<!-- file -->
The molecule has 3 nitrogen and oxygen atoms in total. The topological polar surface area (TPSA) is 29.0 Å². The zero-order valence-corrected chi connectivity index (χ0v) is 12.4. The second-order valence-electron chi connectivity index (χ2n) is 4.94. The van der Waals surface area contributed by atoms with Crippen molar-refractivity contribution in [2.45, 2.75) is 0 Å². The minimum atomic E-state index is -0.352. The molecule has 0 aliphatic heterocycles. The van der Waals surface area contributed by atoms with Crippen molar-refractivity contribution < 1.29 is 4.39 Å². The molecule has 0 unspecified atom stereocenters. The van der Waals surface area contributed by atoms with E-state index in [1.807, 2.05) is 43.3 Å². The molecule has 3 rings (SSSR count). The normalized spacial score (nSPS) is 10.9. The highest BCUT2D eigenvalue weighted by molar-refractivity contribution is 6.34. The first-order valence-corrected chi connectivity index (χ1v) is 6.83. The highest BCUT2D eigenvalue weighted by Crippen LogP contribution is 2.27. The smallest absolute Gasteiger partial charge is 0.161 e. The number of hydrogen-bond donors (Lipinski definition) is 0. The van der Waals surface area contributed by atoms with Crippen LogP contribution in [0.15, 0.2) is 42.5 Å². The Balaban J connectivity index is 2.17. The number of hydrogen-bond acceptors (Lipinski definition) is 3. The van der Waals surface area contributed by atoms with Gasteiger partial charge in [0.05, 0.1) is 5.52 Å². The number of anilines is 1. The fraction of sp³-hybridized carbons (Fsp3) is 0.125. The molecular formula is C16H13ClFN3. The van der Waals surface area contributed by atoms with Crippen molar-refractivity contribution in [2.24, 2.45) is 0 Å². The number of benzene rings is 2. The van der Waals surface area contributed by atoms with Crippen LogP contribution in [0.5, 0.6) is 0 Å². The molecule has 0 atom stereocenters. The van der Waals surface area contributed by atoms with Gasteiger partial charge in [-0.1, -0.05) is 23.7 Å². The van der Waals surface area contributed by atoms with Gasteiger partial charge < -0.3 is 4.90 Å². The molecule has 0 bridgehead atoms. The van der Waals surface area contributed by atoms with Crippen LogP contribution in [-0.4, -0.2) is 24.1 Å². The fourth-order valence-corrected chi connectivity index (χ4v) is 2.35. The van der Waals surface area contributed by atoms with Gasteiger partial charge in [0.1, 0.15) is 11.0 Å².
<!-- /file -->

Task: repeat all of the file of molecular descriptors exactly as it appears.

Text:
The molecule has 3 nitrogen and oxygen atoms in total. The topological polar surface area (TPSA) is 29.0 Å². The zero-order valence-corrected chi connectivity index (χ0v) is 12.4. The second-order valence-electron chi connectivity index (χ2n) is 4.94. The van der Waals surface area contributed by atoms with Crippen molar-refractivity contribution in [2.45, 2.75) is 0 Å². The minimum atomic E-state index is -0.352. The molecule has 0 aliphatic heterocycles. The van der Waals surface area contributed by atoms with Crippen molar-refractivity contribution < 1.29 is 4.39 Å². The molecule has 0 unspecified atom stereocenters. The van der Waals surface area contributed by atoms with E-state index in [1.807, 2.05) is 43.3 Å². The molecule has 3 rings (SSSR count). The normalized spacial score (nSPS) is 10.9. The highest BCUT2D eigenvalue weighted by molar-refractivity contribution is 6.34. The first-order valence-corrected chi connectivity index (χ1v) is 6.83. The highest BCUT2D eigenvalue weighted by Crippen LogP contribution is 2.27. The smallest absolute Gasteiger partial charge is 0.161 e. The number of hydrogen-bond donors (Lipinski definition) is 0. The van der Waals surface area contributed by atoms with Crippen LogP contribution in [0.15, 0.2) is 42.5 Å². The Balaban J connectivity index is 2.17. The number of hydrogen-bond acceptors (Lipinski definition) is 3. The van der Waals surface area contributed by atoms with Gasteiger partial charge in [0.05, 0.1) is 5.52 Å². The number of anilines is 1. The fraction of sp³-hybridized carbons (Fsp3) is 0.125. The molecular formula is C16H13ClFN3. The van der Waals surface area contributed by atoms with Crippen molar-refractivity contribution in [2.24, 2.45) is 0 Å². The number of benzene rings is 2. The van der Waals surface area contributed by atoms with Crippen LogP contribution in [0.5, 0.6) is 0 Å². The molecule has 0 atom stereocenters. The van der Waals surface area contributed by atoms with Gasteiger partial charge in [-0.1, -0.05) is 23.7 Å². The van der Waals surface area contributed by atoms with Gasteiger partial charge < -0.3 is 4.90 Å². The molecule has 0 bridgehead atoms. The van der Waals surface area contributed by atoms with Crippen LogP contribution in [-0.4, -0.2) is 24.1 Å². The fourth-order valence-corrected chi connectivity index (χ4v) is 2.35. The van der Waals surface area contributed by atoms with Gasteiger partial charge in [0.1, 0.15) is 11.0 Å².